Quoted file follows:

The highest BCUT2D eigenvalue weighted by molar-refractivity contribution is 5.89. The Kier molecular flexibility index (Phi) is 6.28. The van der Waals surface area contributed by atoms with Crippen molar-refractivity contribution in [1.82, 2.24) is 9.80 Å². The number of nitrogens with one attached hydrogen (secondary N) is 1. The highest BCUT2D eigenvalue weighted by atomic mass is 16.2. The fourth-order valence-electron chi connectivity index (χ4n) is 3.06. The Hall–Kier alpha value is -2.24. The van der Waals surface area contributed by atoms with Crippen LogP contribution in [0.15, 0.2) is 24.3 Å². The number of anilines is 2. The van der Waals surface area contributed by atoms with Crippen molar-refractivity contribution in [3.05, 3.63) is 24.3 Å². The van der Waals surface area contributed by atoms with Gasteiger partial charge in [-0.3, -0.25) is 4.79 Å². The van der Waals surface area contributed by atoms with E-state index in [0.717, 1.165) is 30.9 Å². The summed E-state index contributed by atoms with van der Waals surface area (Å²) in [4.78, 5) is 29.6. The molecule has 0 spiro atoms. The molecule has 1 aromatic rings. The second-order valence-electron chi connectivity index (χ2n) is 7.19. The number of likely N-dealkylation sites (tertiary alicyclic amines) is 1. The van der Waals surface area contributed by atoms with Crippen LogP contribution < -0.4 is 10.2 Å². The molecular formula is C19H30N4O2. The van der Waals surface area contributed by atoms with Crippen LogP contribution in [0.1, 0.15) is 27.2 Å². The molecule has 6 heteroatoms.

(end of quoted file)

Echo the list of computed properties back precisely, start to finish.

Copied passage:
The highest BCUT2D eigenvalue weighted by molar-refractivity contribution is 5.89. The Kier molecular flexibility index (Phi) is 6.28. The van der Waals surface area contributed by atoms with Crippen molar-refractivity contribution in [1.82, 2.24) is 9.80 Å². The number of nitrogens with one attached hydrogen (secondary N) is 1. The highest BCUT2D eigenvalue weighted by atomic mass is 16.2. The fourth-order valence-electron chi connectivity index (χ4n) is 3.06. The Hall–Kier alpha value is -2.24. The van der Waals surface area contributed by atoms with Crippen LogP contribution in [0.15, 0.2) is 24.3 Å². The number of anilines is 2. The van der Waals surface area contributed by atoms with Crippen molar-refractivity contribution in [3.05, 3.63) is 24.3 Å². The van der Waals surface area contributed by atoms with Gasteiger partial charge in [-0.3, -0.25) is 4.79 Å². The van der Waals surface area contributed by atoms with E-state index in [0.717, 1.165) is 30.9 Å². The summed E-state index contributed by atoms with van der Waals surface area (Å²) in [4.78, 5) is 29.6. The molecule has 0 spiro atoms. The molecule has 1 aromatic rings. The second-order valence-electron chi connectivity index (χ2n) is 7.19. The number of likely N-dealkylation sites (tertiary alicyclic amines) is 1. The van der Waals surface area contributed by atoms with Crippen LogP contribution < -0.4 is 10.2 Å². The molecular formula is C19H30N4O2. The van der Waals surface area contributed by atoms with Crippen LogP contribution in [0.1, 0.15) is 27.2 Å². The molecule has 6 heteroatoms.